following history is provided courtesy of Andrew Roberts of Purple Audio
Datamix LTD was started in
February of 1966 as a result of a desire on the part of two engineers,
Bill Stoddard and a friend, to have a lab in which to try out some of
their ideas in electronics for the audio industry. The company was
called J.B.C. Automation Systems. The original lab was located on
Amsterdam Avenue in a store formerly used as a showroom. Nine feet
wide and fifty feet long, it contained facilities for cabinet work, a
small machine shop and two electronic test benches. The project
was financed by a third party, who put up $5,000.00; and the business
was split three ways.
By November of 1966, the
$5,000.00 was exhausted, the major part having been used to purchase
tools and test equipment. Stoddard at this point wanted to work
full-time for the company, continuing a partially completed project for
the motion picture industry. However, the other two partners were
disenchanted, especially the one who had financed the project.
After accepting a series of notes signed by Stoddard to repay the
original $5,000.00, they agreed to leave the company and let Stoddard
continue on his own.
Stoddard then finished the
design and built by hand six "click track generators", which
he proceeded to peddle around town. "Never in all my life had
I received such total disinterest on any project that I had ever worked
At this point, considerably
in debt and totally without funds, it was ironic that, upon attending a
Halloween Party, a contact was made for the construction of an audio
control console. The console was designed, constructed and
delivered in six weeks! By the time the installation had been
completed, another studio owner had seen Stoddard's handiwork and had
placed an order. The company then hired its first full-time
employee, a wireman.
By July of 1967, the company
had built several complete systems for various recording studios,
churches and schools. Although the systems were comparatively
simple, they exhibited a great deal of careful workmanship and obvious
The need for physical
expansion was apparent if the business was to continue to grow; and
since the profit from the first year's operations had been used simply
to sustain the company, additional outside financing was needed.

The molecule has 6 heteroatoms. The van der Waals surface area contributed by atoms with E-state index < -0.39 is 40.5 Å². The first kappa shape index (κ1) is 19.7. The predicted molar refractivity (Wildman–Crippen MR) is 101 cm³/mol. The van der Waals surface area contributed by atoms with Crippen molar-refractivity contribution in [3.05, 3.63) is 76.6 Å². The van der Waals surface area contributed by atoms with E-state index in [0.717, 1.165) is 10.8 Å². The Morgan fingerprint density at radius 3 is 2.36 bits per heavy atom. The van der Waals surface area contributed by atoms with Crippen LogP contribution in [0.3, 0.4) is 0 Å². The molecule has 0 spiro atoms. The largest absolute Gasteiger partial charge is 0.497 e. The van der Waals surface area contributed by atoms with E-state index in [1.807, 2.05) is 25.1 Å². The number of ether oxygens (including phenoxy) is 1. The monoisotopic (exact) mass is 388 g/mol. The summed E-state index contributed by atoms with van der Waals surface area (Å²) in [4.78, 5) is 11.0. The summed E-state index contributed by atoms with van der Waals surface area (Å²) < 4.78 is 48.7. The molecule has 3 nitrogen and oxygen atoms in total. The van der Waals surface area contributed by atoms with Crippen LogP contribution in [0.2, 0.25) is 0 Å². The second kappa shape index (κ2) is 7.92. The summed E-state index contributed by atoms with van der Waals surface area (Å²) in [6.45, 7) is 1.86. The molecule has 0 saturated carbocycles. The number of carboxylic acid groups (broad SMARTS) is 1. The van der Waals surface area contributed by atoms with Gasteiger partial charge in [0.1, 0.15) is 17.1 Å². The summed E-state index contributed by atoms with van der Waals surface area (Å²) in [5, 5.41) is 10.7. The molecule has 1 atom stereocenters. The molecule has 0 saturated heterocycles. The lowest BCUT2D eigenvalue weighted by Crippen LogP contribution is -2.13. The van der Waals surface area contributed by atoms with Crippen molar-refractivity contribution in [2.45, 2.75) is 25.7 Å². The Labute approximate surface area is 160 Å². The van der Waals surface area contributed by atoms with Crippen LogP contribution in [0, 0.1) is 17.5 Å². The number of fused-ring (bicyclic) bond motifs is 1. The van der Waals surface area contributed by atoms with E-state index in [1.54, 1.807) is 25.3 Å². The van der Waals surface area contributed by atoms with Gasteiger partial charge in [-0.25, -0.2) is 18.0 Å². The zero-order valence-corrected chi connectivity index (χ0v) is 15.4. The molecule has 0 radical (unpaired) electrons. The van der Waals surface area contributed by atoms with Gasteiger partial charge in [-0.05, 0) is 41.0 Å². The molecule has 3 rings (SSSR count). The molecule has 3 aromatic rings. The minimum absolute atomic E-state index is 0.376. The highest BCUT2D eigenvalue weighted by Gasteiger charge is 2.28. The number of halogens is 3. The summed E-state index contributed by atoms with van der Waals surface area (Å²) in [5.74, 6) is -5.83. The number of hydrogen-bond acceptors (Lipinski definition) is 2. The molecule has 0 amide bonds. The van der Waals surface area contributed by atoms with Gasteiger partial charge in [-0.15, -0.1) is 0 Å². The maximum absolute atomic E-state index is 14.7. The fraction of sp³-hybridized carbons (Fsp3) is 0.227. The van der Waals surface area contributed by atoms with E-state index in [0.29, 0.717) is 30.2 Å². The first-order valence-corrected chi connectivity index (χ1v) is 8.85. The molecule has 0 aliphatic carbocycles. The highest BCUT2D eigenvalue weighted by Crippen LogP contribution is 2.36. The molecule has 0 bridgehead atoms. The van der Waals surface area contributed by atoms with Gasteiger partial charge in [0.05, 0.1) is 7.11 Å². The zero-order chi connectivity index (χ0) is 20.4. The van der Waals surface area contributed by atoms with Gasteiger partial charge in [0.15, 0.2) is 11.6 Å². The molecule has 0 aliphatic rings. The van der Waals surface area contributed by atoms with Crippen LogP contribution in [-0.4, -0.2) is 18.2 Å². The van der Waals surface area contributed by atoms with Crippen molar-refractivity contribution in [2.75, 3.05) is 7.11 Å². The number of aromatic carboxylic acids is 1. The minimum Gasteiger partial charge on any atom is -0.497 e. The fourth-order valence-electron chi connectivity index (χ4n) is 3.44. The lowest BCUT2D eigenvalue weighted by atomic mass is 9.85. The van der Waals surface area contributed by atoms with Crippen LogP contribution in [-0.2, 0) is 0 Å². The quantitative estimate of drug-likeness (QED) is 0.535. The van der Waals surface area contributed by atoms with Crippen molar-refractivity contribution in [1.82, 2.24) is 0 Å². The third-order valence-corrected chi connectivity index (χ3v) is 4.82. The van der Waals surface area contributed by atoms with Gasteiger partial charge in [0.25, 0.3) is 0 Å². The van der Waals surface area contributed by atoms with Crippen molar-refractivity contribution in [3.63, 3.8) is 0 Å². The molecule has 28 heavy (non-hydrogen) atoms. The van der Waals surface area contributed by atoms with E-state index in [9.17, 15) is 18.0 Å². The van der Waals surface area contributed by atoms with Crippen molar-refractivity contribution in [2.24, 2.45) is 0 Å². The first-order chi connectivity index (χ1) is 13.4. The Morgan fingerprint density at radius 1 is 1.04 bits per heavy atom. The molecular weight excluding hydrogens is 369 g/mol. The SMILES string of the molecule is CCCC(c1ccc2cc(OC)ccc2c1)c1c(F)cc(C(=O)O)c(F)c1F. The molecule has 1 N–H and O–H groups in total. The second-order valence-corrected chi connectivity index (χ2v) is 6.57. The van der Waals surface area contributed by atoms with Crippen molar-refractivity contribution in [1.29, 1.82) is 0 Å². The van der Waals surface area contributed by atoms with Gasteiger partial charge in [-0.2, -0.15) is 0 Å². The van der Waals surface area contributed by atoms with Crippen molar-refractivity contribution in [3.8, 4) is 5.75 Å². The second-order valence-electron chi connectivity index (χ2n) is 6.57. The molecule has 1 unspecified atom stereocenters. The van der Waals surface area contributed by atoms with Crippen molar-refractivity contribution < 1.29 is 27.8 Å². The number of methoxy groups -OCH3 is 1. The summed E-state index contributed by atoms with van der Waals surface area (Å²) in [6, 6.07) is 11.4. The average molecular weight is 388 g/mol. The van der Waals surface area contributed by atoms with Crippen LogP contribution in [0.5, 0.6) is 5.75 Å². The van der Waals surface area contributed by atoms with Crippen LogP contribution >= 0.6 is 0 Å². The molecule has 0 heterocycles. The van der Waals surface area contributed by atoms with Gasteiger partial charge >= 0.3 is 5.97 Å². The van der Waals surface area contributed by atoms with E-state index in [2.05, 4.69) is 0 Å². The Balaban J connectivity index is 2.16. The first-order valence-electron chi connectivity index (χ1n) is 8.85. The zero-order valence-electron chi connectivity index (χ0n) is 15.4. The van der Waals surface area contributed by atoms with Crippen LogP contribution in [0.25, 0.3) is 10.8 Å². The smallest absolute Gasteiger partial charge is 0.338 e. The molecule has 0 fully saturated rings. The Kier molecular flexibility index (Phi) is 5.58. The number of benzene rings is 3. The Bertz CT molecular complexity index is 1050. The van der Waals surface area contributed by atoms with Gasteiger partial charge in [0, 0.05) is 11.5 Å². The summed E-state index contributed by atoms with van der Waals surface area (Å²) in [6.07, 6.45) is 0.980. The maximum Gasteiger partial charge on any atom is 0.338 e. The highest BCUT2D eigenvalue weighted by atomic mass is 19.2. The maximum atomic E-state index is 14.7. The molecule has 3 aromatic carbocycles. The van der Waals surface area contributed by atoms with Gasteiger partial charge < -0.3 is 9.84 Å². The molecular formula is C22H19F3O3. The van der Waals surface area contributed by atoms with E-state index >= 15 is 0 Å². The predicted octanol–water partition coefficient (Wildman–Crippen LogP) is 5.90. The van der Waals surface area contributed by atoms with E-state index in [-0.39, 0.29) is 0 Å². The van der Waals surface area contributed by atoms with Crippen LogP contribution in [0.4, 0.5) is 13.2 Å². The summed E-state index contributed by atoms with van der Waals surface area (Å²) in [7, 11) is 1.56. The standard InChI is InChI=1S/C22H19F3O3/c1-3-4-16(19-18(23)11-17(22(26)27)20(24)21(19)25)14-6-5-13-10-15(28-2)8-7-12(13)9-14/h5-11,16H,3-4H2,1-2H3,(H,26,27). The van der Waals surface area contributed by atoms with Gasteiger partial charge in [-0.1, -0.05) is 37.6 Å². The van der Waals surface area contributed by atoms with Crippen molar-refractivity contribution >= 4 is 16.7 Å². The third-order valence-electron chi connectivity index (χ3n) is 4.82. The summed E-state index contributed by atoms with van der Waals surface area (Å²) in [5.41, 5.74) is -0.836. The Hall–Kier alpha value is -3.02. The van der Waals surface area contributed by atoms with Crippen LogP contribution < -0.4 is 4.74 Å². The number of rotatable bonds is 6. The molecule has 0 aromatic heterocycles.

This occurred when once of Stoddard's friends bought a small interest in
the business for $10,000.00. The name of the company was changed
to DATAMIX LIMITED. Two stores on 78th Street were rented and
equipped for production facilities "far in excess of anything we
ever thought we would need." This was true for about two
By the fall of 1967, Datamix
had signed a contract with a brand new studio for the construction of
the largest console ever built in the New York area. Many radical
ideas were designed into this console, a number of which were designed
by Mr. Gordon Clark, one of New York City's top audio mixing engineers,
destined to become a part of the growing Datamix family. The
console was an instant success, and in no small way contributed to the
astounding financial growth of the "Record Plant."
In July of 1968, the
"Record Plant" placed an order for a second, even more
elaborate console. Within three weeks, orders were placed by
Mercury Record Productions for the construction of two consoles for
their New York Studios and two additional consoles to be constructed in
the spring of 1969 for their West Coast Studios.
The engineering staff at
Datamix is comprised entirely of active mixing engineers and circuit
people borrowed from computer companies and other allied concerns.
Datamix presently boasts a staff of nine full-time employees and
occupies approximately 3,000 square feet of manufacturing space on 78th
Street as well as the original Amsterdam Avenue store, which is used as
a cabinet shop.
Our gross sales have
quadrupled each year - a record we hope to continue.
The professional audio field
has always been the neglected stepchild of the electronics industry;
however, with the advent of solid state electronics and more recently,
integrated circuitry, professional audio has come of age and will
provide a most rewarding market for Datamix.
Our products will be
"studio tested" for a greater engineer appeal; and, naturally,
we will avail ourselves of the latest techniques in circuitry as well as
exciting controls and modern design. Datamix is not encumbered
with a lot of expensive and obsolete designs, as is our competition.